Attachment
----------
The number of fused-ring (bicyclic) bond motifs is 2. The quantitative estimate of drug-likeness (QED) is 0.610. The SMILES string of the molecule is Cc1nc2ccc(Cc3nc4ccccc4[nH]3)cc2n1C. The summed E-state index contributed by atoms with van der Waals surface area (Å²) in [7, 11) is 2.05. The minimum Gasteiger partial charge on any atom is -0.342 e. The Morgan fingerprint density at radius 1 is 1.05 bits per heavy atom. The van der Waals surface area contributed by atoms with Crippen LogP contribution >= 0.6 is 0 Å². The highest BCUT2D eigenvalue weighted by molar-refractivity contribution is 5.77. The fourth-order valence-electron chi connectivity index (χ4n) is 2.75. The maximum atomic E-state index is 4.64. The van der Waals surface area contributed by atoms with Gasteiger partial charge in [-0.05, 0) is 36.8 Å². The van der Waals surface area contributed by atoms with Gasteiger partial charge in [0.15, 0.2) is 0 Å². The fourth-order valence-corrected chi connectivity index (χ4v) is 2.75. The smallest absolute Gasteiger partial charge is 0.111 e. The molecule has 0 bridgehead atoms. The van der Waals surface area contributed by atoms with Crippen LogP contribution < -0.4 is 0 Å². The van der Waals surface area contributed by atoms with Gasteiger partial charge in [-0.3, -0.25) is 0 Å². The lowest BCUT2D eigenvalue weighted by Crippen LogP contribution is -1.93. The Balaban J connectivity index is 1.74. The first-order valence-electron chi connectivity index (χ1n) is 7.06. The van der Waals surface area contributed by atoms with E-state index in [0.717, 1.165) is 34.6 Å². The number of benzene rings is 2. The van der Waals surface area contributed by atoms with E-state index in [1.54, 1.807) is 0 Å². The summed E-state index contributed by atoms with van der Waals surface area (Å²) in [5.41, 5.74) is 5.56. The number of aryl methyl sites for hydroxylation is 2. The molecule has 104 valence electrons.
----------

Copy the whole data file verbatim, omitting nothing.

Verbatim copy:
The number of fused-ring (bicyclic) bond motifs is 2. The quantitative estimate of drug-likeness (QED) is 0.610. The SMILES string of the molecule is Cc1nc2ccc(Cc3nc4ccccc4[nH]3)cc2n1C. The summed E-state index contributed by atoms with van der Waals surface area (Å²) in [7, 11) is 2.05. The minimum Gasteiger partial charge on any atom is -0.342 e. The Morgan fingerprint density at radius 1 is 1.05 bits per heavy atom. The van der Waals surface area contributed by atoms with Crippen LogP contribution >= 0.6 is 0 Å². The highest BCUT2D eigenvalue weighted by molar-refractivity contribution is 5.77. The fourth-order valence-electron chi connectivity index (χ4n) is 2.75. The maximum atomic E-state index is 4.64. The van der Waals surface area contributed by atoms with Gasteiger partial charge in [-0.05, 0) is 36.8 Å². The van der Waals surface area contributed by atoms with Gasteiger partial charge in [0.15, 0.2) is 0 Å². The fourth-order valence-corrected chi connectivity index (χ4v) is 2.75. The smallest absolute Gasteiger partial charge is 0.111 e. The molecule has 0 bridgehead atoms. The van der Waals surface area contributed by atoms with Crippen LogP contribution < -0.4 is 0 Å². The van der Waals surface area contributed by atoms with Gasteiger partial charge in [-0.3, -0.25) is 0 Å². The lowest BCUT2D eigenvalue weighted by Crippen LogP contribution is -1.93. The Balaban J connectivity index is 1.74. The first-order valence-electron chi connectivity index (χ1n) is 7.06. The van der Waals surface area contributed by atoms with E-state index in [0.717, 1.165) is 34.6 Å². The number of benzene rings is 2. The van der Waals surface area contributed by atoms with E-state index in [1.54, 1.807) is 0 Å². The summed E-state index contributed by atoms with van der Waals surface area (Å²) in [5.41, 5.74) is 5.56. The number of aryl methyl sites for hydroxylation is 2. The molecule has 104 valence electrons.